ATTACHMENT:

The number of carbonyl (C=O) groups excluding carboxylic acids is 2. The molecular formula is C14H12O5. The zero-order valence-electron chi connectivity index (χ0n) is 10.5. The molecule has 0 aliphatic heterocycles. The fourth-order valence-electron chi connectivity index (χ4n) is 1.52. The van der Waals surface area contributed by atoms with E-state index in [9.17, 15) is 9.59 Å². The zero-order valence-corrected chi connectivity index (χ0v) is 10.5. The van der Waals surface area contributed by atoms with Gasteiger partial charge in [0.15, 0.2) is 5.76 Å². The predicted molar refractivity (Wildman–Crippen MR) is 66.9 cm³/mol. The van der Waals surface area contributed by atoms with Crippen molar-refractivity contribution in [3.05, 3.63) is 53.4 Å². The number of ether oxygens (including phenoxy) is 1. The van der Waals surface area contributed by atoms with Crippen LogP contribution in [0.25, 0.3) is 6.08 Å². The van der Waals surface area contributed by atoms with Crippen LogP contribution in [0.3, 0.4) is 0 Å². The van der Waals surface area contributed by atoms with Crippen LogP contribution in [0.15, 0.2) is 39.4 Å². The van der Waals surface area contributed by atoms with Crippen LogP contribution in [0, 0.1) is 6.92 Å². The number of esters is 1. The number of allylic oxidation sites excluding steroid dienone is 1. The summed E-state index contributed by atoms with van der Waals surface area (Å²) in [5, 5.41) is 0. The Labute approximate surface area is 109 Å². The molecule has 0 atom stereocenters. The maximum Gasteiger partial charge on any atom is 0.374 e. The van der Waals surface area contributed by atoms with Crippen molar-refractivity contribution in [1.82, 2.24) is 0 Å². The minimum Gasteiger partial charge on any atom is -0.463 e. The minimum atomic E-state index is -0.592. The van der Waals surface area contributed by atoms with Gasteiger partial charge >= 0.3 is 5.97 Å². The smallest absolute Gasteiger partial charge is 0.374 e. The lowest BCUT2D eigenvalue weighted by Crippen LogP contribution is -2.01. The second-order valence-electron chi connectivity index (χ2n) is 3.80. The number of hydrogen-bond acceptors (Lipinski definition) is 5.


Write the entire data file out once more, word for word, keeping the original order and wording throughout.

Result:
The number of carbonyl (C=O) groups excluding carboxylic acids is 2. The molecular formula is C14H12O5. The zero-order valence-electron chi connectivity index (χ0n) is 10.5. The molecule has 0 aliphatic heterocycles. The fourth-order valence-electron chi connectivity index (χ4n) is 1.52. The van der Waals surface area contributed by atoms with E-state index in [9.17, 15) is 9.59 Å². The zero-order valence-corrected chi connectivity index (χ0v) is 10.5. The van der Waals surface area contributed by atoms with Gasteiger partial charge in [0.15, 0.2) is 5.76 Å². The predicted molar refractivity (Wildman–Crippen MR) is 66.9 cm³/mol. The van der Waals surface area contributed by atoms with Crippen molar-refractivity contribution in [3.05, 3.63) is 53.4 Å². The number of ether oxygens (including phenoxy) is 1. The van der Waals surface area contributed by atoms with Crippen LogP contribution in [0.25, 0.3) is 6.08 Å². The van der Waals surface area contributed by atoms with Crippen LogP contribution in [0.3, 0.4) is 0 Å². The van der Waals surface area contributed by atoms with Crippen LogP contribution in [0.15, 0.2) is 39.4 Å². The van der Waals surface area contributed by atoms with Crippen LogP contribution in [0, 0.1) is 6.92 Å². The number of esters is 1. The number of allylic oxidation sites excluding steroid dienone is 1. The summed E-state index contributed by atoms with van der Waals surface area (Å²) in [5, 5.41) is 0. The Labute approximate surface area is 109 Å². The molecule has 0 atom stereocenters. The maximum Gasteiger partial charge on any atom is 0.374 e. The van der Waals surface area contributed by atoms with Crippen molar-refractivity contribution in [1.82, 2.24) is 0 Å². The minimum Gasteiger partial charge on any atom is -0.463 e. The minimum atomic E-state index is -0.592. The van der Waals surface area contributed by atoms with Gasteiger partial charge >= 0.3 is 5.97 Å². The smallest absolute Gasteiger partial charge is 0.374 e. The lowest BCUT2D eigenvalue weighted by Crippen LogP contribution is -2.01. The second-order valence-electron chi connectivity index (χ2n) is 3.80. The number of hydrogen-bond acceptors (Lipinski definition) is 5.